Euthanasia and assisted suicide has been legal in Luxembourg since 2009. The person requesting euthanasia or assisted suicide must have a serious, incurable and irreversible affliction which leads to unbearable physical or mental suffering.
The sixth biennial report by the National Commission for Control and Evaluation covering 2019-2020 was published in March 2021.
There were 16 cases of euthanasia in 2019 (doubling the 2018 figure of just 8 cases) and 25 cases in 2020 –a further rise of 56.2%. This brings the total number of cases from 2009-2020 to 112.
Most cases involved euthanasia by lethal injection except for two cases of assisted suicide by oral ingestion of a barbiturate.
In 2020 the Commission approved (after the fact) the euthanasia of a 96 year old man based on “fatigue of life” combined with polypathology, citing the Belgian practice.
The law requires that the person have unbearable suffering that cannot be relieved. This is assessed largely on a subjective basis:
“In most cases, many types of suffering, both physical and mental were present simultaneously. Sufferings have all been described as constant, unbearable and without prospect of improvement.
While certain objective factors can contribute to the estimation of the constant character, unbearableness and lack of any prospect of improvement of suffering, it is largely subjective and depends on the personality of the patient, and his or her own conceptions and values.”
The Commission would like to see training in euthanasia for all health professionals in Luxembourg as well as the establishment of a specialist euthanasia service as exists in Belgium and the Netherlands. It wants all pharmacies to have euthanasia kits in stock.
Although there is a right for individual doctors to refuse to participate in euthanasia the Luxembourg government and the Commission agree that:
“Freedom of conscience is an individual and not an institutional freedom. Thus, no hospital establishment can validly invoke this freedom to refuse to allow a doctor to practice within that institution euthanasia or assisted suicide, when the conditions laid down in the law are fulfilled.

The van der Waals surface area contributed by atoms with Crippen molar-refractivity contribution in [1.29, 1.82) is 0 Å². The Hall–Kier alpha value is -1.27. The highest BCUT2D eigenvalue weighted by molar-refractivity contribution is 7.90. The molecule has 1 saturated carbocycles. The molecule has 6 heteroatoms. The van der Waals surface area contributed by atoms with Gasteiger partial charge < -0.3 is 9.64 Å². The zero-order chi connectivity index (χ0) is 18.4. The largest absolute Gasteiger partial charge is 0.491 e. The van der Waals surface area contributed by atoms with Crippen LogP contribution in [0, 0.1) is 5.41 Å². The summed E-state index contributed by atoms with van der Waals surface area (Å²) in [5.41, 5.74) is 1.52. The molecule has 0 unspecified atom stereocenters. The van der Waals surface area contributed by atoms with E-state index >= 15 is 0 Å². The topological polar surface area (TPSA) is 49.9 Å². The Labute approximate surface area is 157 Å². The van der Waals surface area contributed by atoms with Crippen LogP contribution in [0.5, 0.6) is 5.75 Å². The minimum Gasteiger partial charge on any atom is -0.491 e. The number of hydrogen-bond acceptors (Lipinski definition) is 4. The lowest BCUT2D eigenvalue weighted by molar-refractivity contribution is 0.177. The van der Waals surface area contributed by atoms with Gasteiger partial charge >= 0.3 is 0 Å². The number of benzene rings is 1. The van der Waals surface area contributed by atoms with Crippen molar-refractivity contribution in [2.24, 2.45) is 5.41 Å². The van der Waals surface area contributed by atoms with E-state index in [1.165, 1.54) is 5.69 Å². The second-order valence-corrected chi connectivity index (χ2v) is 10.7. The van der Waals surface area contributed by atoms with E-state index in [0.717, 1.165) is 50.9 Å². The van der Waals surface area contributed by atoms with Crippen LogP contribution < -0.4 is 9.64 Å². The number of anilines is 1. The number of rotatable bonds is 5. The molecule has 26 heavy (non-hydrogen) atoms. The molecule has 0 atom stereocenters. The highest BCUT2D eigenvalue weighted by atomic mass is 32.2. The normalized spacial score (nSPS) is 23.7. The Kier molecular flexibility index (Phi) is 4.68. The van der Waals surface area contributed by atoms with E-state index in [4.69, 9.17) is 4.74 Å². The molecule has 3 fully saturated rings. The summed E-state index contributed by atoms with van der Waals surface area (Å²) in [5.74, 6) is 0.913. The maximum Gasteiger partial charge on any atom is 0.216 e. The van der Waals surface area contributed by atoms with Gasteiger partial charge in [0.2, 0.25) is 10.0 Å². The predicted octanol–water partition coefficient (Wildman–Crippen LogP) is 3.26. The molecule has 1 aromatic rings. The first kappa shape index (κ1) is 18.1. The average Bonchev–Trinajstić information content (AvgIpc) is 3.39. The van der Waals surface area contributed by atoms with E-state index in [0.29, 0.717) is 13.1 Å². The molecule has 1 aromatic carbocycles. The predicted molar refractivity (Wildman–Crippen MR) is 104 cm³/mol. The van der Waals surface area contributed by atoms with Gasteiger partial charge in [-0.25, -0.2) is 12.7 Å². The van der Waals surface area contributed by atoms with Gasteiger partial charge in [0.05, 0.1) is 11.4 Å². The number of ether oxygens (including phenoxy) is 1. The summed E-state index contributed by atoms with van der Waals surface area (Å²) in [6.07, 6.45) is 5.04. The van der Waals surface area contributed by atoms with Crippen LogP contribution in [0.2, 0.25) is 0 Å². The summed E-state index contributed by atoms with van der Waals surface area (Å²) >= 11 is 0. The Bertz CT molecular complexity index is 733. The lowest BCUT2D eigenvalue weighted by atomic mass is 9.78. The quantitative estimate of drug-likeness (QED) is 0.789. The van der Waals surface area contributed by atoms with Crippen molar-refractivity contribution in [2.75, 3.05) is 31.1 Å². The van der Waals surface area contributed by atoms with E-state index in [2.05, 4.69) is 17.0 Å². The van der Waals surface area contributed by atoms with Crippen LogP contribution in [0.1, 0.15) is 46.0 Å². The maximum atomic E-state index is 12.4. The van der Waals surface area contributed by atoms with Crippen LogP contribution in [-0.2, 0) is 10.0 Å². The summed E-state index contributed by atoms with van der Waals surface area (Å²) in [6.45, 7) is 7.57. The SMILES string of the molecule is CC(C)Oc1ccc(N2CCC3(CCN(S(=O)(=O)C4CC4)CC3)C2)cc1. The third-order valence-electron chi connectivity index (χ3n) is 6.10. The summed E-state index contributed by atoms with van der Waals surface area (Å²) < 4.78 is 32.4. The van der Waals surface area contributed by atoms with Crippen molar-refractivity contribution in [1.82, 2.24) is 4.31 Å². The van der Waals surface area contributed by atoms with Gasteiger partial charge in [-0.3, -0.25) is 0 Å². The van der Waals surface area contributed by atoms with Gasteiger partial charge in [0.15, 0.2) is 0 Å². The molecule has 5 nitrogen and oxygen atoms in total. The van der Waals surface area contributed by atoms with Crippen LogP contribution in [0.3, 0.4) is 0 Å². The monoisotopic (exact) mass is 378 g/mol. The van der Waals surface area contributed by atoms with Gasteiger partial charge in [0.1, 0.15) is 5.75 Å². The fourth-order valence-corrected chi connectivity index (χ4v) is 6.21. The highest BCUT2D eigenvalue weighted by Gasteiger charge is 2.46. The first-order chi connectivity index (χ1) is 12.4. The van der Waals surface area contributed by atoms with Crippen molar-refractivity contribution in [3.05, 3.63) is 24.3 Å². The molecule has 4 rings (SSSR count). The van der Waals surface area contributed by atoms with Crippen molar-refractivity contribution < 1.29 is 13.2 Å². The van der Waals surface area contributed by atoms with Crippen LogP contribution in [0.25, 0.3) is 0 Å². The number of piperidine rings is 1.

At the level of integrated centers for the elderly (aged care homes), it should be noted that the rights of people with serious and incurable conditions are themed as part of the annual accreditation visits. In case of refusal on the part of an institution of the practice of assisted suicide, it is obliged to inform any user before signing the hosting contract. If such is not the case, the center cannot refuse a request for assistance to the suicide from a user”.
Although the euthanasia law allows for euthanasia of an unconscious person following a written advanced directive registered with the Commission, and 3,981 people have completed such a directive, there has so far been only one case (in 2011) of euthanasia giving effect to an advanced directive. In this case there is no requirement for suffering but only for a serious and incurable condition.
The Commission supports euthanasia for psychiatric conditions and asserts that the law permits this although there has not yet been a case.
The Commission also states that discussion on extending the law to allow the euthanasia of minors should not be taboo.